$$cos( \theta) = -sin(270- \theta)$$

*Again, these are negative.

Remember that, for higher angles:

$$sin( \theta) = sin( \theta -360)$$

$$cos( \theta) = cos( \theta -360)$$

For angles over 315 degrees or below -45, simply add or subtract 360 until they are between -45 and +315. Once they are, you can use the above equations.

### Even Simpler - Straight Line Approximation

Our application did not need high accuracy: anything better than $$\pm$$2% would be fine. It was more important to keep the computation time as low as possible, so we investigated straight line approximations. This eliminated computing squares and higher powers: only addition and multiplication were needed.

Using a spreadsheet, we experimented with various straight-line equations. For sine, we settled on four line segment approximations between 0 and 90 degrees. We did not do cosine but, instead, simply used $$cos( \theta)=sin(90 - \theta)$$.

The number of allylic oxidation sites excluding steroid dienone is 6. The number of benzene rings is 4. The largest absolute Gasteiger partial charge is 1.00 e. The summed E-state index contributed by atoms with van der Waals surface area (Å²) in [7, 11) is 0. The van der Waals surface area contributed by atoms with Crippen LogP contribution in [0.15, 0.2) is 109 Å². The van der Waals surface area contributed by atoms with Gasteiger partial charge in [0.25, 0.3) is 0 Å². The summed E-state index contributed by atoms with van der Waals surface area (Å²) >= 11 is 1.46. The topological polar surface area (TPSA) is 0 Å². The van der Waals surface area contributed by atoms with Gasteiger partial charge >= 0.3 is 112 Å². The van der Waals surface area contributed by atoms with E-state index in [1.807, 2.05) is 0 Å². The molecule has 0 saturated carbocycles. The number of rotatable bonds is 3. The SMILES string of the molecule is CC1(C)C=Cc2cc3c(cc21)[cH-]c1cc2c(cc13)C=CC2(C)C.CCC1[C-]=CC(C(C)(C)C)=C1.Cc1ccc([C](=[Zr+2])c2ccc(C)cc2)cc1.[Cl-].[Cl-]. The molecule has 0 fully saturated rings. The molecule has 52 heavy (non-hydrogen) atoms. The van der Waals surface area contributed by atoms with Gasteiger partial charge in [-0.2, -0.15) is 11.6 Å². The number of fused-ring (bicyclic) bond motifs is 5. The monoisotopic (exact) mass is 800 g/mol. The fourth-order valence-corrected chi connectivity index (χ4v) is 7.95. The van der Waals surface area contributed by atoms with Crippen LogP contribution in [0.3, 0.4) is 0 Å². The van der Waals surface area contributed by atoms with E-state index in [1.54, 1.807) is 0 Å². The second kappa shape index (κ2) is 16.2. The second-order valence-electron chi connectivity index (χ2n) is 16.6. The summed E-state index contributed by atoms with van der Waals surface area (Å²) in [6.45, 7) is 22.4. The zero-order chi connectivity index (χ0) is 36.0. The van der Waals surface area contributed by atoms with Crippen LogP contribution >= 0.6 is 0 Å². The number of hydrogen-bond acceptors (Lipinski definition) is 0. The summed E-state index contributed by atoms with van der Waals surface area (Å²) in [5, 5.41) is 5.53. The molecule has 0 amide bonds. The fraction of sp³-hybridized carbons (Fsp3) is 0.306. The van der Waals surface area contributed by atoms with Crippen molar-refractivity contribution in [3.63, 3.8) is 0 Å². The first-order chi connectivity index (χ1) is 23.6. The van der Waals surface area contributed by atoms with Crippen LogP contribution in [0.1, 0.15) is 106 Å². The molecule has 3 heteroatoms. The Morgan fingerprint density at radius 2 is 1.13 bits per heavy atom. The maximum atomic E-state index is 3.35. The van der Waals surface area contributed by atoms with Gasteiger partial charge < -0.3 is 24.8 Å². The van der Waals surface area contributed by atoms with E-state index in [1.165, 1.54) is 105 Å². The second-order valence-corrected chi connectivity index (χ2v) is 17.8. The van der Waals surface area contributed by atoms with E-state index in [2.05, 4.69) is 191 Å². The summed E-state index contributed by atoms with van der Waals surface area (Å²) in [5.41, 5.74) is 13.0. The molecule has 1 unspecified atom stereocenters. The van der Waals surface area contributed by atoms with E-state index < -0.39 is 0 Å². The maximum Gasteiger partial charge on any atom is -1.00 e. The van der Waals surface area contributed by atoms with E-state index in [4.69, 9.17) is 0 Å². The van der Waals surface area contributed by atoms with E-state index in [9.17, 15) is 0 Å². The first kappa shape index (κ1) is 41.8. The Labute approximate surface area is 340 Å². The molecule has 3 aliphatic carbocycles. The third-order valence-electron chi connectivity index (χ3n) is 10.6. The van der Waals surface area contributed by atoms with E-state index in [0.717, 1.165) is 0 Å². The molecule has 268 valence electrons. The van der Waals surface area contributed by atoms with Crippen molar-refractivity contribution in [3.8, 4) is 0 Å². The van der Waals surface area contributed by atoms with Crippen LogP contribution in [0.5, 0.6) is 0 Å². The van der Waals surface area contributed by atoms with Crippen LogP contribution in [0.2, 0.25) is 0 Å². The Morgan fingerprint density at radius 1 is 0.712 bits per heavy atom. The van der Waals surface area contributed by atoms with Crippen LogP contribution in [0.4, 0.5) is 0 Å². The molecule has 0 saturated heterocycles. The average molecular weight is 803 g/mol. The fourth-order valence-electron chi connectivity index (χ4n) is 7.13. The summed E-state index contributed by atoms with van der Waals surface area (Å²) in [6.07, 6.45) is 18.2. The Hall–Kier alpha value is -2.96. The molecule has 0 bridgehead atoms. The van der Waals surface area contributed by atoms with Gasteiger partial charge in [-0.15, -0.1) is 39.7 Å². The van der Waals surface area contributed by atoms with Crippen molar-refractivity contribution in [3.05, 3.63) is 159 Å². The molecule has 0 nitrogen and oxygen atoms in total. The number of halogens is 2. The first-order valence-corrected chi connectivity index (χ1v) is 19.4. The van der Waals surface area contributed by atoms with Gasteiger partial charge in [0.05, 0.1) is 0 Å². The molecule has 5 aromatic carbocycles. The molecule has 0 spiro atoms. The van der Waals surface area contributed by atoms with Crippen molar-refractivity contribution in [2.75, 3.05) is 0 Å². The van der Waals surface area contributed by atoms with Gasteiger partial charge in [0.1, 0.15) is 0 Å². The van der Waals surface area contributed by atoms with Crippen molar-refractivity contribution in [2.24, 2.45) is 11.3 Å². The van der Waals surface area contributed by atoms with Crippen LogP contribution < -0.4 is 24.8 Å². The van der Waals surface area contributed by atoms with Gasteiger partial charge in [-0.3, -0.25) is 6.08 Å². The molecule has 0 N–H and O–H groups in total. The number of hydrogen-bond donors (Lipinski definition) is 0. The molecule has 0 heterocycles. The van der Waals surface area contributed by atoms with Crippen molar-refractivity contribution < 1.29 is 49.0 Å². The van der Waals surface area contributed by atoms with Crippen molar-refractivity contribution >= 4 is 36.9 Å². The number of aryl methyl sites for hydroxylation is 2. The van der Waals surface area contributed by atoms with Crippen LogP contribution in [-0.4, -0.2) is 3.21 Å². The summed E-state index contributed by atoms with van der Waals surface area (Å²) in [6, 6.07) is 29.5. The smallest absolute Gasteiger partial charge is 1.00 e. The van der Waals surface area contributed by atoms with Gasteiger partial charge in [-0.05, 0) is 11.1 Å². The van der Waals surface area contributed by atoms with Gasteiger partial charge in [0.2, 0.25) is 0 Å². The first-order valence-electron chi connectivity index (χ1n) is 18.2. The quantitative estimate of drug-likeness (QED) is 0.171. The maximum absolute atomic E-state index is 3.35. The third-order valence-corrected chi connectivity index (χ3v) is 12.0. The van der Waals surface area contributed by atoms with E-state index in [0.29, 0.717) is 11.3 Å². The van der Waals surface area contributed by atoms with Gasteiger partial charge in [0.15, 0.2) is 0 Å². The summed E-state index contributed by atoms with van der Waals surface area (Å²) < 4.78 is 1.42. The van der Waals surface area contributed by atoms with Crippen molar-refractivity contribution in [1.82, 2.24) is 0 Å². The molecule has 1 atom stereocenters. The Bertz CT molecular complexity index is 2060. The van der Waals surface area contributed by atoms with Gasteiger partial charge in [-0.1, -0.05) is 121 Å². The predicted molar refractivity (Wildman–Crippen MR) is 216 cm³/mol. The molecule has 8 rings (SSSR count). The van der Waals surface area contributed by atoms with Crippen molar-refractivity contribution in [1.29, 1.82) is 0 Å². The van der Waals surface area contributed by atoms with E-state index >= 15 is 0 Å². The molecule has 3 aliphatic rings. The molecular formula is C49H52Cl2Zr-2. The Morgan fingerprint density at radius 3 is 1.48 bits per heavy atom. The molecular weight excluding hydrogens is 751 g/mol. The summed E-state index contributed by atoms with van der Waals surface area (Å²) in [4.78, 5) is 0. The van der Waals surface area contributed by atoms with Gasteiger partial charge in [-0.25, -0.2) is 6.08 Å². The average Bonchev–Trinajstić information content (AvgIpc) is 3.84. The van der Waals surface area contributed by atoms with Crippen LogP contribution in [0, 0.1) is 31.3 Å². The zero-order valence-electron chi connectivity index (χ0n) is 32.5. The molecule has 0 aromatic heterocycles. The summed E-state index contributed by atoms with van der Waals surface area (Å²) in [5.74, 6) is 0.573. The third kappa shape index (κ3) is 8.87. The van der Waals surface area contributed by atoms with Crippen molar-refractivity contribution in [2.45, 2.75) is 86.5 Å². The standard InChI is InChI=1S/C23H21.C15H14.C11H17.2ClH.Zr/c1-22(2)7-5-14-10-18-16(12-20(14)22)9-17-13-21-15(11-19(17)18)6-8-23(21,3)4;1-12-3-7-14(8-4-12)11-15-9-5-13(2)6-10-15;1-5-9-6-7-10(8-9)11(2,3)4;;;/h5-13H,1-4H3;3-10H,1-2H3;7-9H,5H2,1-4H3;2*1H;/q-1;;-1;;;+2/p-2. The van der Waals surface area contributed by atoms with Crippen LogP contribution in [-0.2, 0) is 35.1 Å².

Here are the results. Note—these equations are in degrees, not radians.

From 0 to 30 degrees:

$$sin( \theta) =0.01667( \theta)$$

From 30 to 50 degrees:

$$sin( \theta) =0.1009+0.0133( \theta)$$

From 50 to 70 degrees:

$$sin( \theta) =0.3319+0.008682( \theta)$$

From 70 to 90 degrees:

$$sin( \theta) =0.7286+0.003015( \theta)$$

The worst-case accuracy is $$\pm$$0.015 (1.5%), better than needed in this application.

#### For Angles Beyond 90 Degrees

From 90 to 180 degrees:

$$sin( \theta) = sin(180- \theta)$$

From 180 to 270 degrees:

$$sin( \theta) = -sin( \theta-180)$$

*Note that this is negative.

From 270 to 360 degrees:

$$sin( \theta) = -sin(360- \theta)$$

*Again, note that this is negative.

For negative angles, or angles over 360 degrees, add or subtract 360 until they are between zero and 360 degrees.